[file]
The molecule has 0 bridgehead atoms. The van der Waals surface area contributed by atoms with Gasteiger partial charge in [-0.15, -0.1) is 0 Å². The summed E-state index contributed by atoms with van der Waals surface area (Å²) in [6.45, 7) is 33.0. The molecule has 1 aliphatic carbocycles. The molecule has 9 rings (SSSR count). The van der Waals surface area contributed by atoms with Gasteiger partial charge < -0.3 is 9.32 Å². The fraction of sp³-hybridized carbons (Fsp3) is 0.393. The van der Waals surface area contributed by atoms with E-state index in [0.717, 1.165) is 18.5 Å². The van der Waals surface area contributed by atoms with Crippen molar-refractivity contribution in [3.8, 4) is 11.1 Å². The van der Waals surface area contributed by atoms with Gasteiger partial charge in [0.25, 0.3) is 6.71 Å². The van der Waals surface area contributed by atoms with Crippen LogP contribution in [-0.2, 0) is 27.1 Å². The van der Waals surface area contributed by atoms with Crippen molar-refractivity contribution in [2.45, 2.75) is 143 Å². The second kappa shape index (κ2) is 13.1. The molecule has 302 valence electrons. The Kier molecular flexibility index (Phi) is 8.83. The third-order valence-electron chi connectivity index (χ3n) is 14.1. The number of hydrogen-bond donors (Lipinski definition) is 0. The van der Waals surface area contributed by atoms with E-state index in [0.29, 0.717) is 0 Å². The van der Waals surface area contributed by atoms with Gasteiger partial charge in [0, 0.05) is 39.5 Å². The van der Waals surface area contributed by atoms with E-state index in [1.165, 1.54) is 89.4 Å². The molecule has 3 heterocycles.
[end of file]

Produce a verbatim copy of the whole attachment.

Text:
The molecule has 0 bridgehead atoms. The van der Waals surface area contributed by atoms with Gasteiger partial charge in [-0.15, -0.1) is 0 Å². The summed E-state index contributed by atoms with van der Waals surface area (Å²) in [6.45, 7) is 33.0. The molecule has 1 aliphatic carbocycles. The molecule has 9 rings (SSSR count). The van der Waals surface area contributed by atoms with Gasteiger partial charge < -0.3 is 9.32 Å². The fraction of sp³-hybridized carbons (Fsp3) is 0.393. The van der Waals surface area contributed by atoms with E-state index in [0.717, 1.165) is 18.5 Å². The van der Waals surface area contributed by atoms with Crippen molar-refractivity contribution in [3.8, 4) is 11.1 Å². The van der Waals surface area contributed by atoms with Gasteiger partial charge in [0.25, 0.3) is 6.71 Å². The van der Waals surface area contributed by atoms with Crippen LogP contribution in [-0.2, 0) is 27.1 Å². The van der Waals surface area contributed by atoms with Crippen molar-refractivity contribution in [2.45, 2.75) is 143 Å². The second kappa shape index (κ2) is 13.1. The molecule has 302 valence electrons. The Kier molecular flexibility index (Phi) is 8.83. The third-order valence-electron chi connectivity index (χ3n) is 14.1. The number of hydrogen-bond donors (Lipinski definition) is 0. The van der Waals surface area contributed by atoms with E-state index in [0.29, 0.717) is 0 Å². The van der Waals surface area contributed by atoms with Gasteiger partial charge in [0, 0.05) is 39.5 Å². The van der Waals surface area contributed by atoms with E-state index in [1.165, 1.54) is 89.4 Å². The molecule has 3 heterocycles.